Senator CANAVAN: … I do note, Mr Anderson, under the media releases section of your website, an article titled ‘Will the Australian War Memorial tell the story of colonial conflicts?’, published on 27 January 2014 [media release here. HH]. That article states:

… the Memorial has found no substantial evidence that home-grown military units, whether state colonial forces or post-Federation Australian military units, ever fought against the Indigenous population of this country.

Is that statement still the position of the Australian War Memorial?

Mr Anderson: That’s correct, Senator, with regard to military units, correct.

According to Memorial Deputy Director, retired Major General Brian Dawson, Agenda Paper 178 ‘was first submitted to the council’ in August 2021 (Estimates, 8 November 2022, p. 36). Without another FOI claim, we do not know whether the August 2021 version of Agenda Paper 178 also contained the information about colonial-raised forces, including military forces.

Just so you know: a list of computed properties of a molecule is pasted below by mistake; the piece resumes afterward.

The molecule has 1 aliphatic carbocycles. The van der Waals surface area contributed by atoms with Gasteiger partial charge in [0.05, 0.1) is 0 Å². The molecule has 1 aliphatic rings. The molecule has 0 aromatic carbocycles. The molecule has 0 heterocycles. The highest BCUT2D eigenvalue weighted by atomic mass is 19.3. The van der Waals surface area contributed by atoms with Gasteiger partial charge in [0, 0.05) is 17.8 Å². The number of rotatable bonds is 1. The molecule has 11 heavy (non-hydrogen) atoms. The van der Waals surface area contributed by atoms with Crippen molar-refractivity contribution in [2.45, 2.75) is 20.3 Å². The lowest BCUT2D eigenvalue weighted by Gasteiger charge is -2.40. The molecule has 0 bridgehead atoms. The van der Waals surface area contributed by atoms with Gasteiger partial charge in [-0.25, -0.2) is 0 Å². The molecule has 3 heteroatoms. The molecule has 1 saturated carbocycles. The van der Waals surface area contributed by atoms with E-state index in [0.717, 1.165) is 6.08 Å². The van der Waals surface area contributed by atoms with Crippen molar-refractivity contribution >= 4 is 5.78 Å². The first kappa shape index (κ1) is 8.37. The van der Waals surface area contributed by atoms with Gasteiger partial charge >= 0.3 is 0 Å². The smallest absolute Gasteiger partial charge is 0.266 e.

Whether the August 2021 version contained that information or not, the August 2022 version clearly did. It seems clear that the Director’s evidence on 8 November 2022 to Estimates did not reflect the advice he signed off to the Memorial Council in the August 2022 version. That is a cause for concern. It suggests the Memorial needs to take more care with history.

The Memorial’s historians contributed to Agenda Paper 178. They need support from other historians for the necessary work on the Frontier Wars. Outside the Memorial there are many historians and other experts, some of them Indigenous, who have researched and written, or have knowledge, on the Frontier Wars and First Nations history generally.